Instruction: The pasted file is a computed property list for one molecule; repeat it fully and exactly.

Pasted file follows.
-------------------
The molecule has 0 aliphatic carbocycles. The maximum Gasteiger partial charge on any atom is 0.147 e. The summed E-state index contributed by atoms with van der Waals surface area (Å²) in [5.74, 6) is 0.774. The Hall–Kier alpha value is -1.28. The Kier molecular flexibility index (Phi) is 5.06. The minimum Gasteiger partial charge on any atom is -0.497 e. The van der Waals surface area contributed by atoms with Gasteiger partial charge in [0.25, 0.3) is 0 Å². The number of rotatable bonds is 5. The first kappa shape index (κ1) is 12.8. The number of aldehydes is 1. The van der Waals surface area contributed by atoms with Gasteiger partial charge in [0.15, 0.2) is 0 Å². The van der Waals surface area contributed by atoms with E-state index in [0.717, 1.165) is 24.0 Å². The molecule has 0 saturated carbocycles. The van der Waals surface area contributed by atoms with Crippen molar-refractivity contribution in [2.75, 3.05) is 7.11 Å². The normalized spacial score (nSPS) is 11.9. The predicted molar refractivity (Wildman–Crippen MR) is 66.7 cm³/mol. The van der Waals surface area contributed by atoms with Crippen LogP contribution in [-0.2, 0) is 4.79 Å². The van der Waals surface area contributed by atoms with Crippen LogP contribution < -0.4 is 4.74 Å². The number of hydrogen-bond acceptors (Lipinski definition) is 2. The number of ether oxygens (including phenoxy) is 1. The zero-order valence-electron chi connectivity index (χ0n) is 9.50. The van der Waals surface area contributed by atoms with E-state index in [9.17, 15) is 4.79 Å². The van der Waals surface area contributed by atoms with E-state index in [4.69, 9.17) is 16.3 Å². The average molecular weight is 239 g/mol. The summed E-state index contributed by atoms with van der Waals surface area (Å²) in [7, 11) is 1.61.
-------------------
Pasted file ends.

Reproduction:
The molecule has 0 aliphatic carbocycles. The maximum Gasteiger partial charge on any atom is 0.147 e. The summed E-state index contributed by atoms with van der Waals surface area (Å²) in [5.74, 6) is 0.774. The Hall–Kier alpha value is -1.28. The Kier molecular flexibility index (Phi) is 5.06. The minimum Gasteiger partial charge on any atom is -0.497 e. The van der Waals surface area contributed by atoms with Gasteiger partial charge in [0.25, 0.3) is 0 Å². The number of rotatable bonds is 5. The first kappa shape index (κ1) is 12.8. The number of aldehydes is 1. The van der Waals surface area contributed by atoms with Gasteiger partial charge in [0.15, 0.2) is 0 Å². The van der Waals surface area contributed by atoms with E-state index in [0.717, 1.165) is 24.0 Å². The molecule has 0 saturated carbocycles. The van der Waals surface area contributed by atoms with Crippen molar-refractivity contribution in [2.75, 3.05) is 7.11 Å². The normalized spacial score (nSPS) is 11.9. The predicted molar refractivity (Wildman–Crippen MR) is 66.7 cm³/mol. The van der Waals surface area contributed by atoms with Crippen LogP contribution in [-0.2, 0) is 4.79 Å². The van der Waals surface area contributed by atoms with Crippen LogP contribution < -0.4 is 4.74 Å². The number of hydrogen-bond acceptors (Lipinski definition) is 2. The number of ether oxygens (including phenoxy) is 1. The zero-order valence-electron chi connectivity index (χ0n) is 9.50. The van der Waals surface area contributed by atoms with E-state index in [9.17, 15) is 4.79 Å². The van der Waals surface area contributed by atoms with E-state index in [4.69, 9.17) is 16.3 Å². The average molecular weight is 239 g/mol. The summed E-state index contributed by atoms with van der Waals surface area (Å²) in [7, 11) is 1.61.